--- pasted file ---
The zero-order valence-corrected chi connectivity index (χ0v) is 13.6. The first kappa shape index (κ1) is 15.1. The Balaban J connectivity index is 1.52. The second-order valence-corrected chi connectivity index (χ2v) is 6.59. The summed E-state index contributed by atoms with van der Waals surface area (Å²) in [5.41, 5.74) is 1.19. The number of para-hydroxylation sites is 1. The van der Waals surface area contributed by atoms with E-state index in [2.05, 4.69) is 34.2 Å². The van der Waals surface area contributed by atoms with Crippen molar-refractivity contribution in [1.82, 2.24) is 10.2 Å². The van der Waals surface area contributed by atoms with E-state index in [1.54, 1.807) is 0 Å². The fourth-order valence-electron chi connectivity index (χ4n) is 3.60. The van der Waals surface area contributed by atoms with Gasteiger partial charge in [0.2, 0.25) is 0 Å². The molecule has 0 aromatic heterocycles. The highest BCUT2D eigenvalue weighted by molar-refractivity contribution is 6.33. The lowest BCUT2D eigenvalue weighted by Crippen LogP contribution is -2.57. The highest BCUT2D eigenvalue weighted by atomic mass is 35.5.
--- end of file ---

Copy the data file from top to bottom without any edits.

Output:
The zero-order valence-corrected chi connectivity index (χ0v) is 13.6. The first kappa shape index (κ1) is 15.1. The Balaban J connectivity index is 1.52. The second-order valence-corrected chi connectivity index (χ2v) is 6.59. The summed E-state index contributed by atoms with van der Waals surface area (Å²) in [5.41, 5.74) is 1.19. The number of para-hydroxylation sites is 1. The van der Waals surface area contributed by atoms with E-state index in [2.05, 4.69) is 34.2 Å². The van der Waals surface area contributed by atoms with Crippen molar-refractivity contribution in [1.82, 2.24) is 10.2 Å². The van der Waals surface area contributed by atoms with E-state index in [1.54, 1.807) is 0 Å². The fourth-order valence-electron chi connectivity index (χ4n) is 3.60. The van der Waals surface area contributed by atoms with Gasteiger partial charge in [0.2, 0.25) is 0 Å². The molecule has 0 aromatic heterocycles. The highest BCUT2D eigenvalue weighted by molar-refractivity contribution is 6.33. The lowest BCUT2D eigenvalue weighted by Crippen LogP contribution is -2.57. The highest BCUT2D eigenvalue weighted by atomic mass is 35.5.